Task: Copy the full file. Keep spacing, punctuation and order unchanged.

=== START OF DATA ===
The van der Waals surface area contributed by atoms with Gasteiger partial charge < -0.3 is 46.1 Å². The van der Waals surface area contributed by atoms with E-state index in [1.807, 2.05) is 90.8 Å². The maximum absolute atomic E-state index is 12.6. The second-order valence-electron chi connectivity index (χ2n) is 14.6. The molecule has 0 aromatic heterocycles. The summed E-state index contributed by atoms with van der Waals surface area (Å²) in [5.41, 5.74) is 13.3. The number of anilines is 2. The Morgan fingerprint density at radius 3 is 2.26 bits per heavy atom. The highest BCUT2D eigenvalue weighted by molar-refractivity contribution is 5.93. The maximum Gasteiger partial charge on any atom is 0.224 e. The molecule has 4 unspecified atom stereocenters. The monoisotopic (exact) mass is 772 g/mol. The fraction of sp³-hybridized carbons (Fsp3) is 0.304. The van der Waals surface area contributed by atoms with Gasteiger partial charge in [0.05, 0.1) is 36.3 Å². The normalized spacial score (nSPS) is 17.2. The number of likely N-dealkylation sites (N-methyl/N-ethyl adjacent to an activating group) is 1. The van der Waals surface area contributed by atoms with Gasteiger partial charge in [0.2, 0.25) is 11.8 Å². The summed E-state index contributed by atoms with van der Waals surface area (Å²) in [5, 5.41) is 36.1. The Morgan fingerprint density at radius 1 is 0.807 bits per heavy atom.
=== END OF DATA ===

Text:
The van der Waals surface area contributed by atoms with Gasteiger partial charge < -0.3 is 46.1 Å². The van der Waals surface area contributed by atoms with E-state index in [1.807, 2.05) is 90.8 Å². The maximum absolute atomic E-state index is 12.6. The second-order valence-electron chi connectivity index (χ2n) is 14.6. The molecule has 0 aromatic heterocycles. The summed E-state index contributed by atoms with van der Waals surface area (Å²) in [5.41, 5.74) is 13.3. The number of anilines is 2. The Morgan fingerprint density at radius 3 is 2.26 bits per heavy atom. The highest BCUT2D eigenvalue weighted by molar-refractivity contribution is 5.93. The maximum Gasteiger partial charge on any atom is 0.224 e. The molecule has 4 unspecified atom stereocenters. The monoisotopic (exact) mass is 772 g/mol. The fraction of sp³-hybridized carbons (Fsp3) is 0.304. The van der Waals surface area contributed by atoms with Gasteiger partial charge in [0.05, 0.1) is 36.3 Å². The normalized spacial score (nSPS) is 17.2. The number of likely N-dealkylation sites (N-methyl/N-ethyl adjacent to an activating group) is 1. The van der Waals surface area contributed by atoms with Gasteiger partial charge in [0.2, 0.25) is 11.8 Å². The summed E-state index contributed by atoms with van der Waals surface area (Å²) in [5, 5.41) is 36.1. The Morgan fingerprint density at radius 1 is 0.807 bits per heavy atom.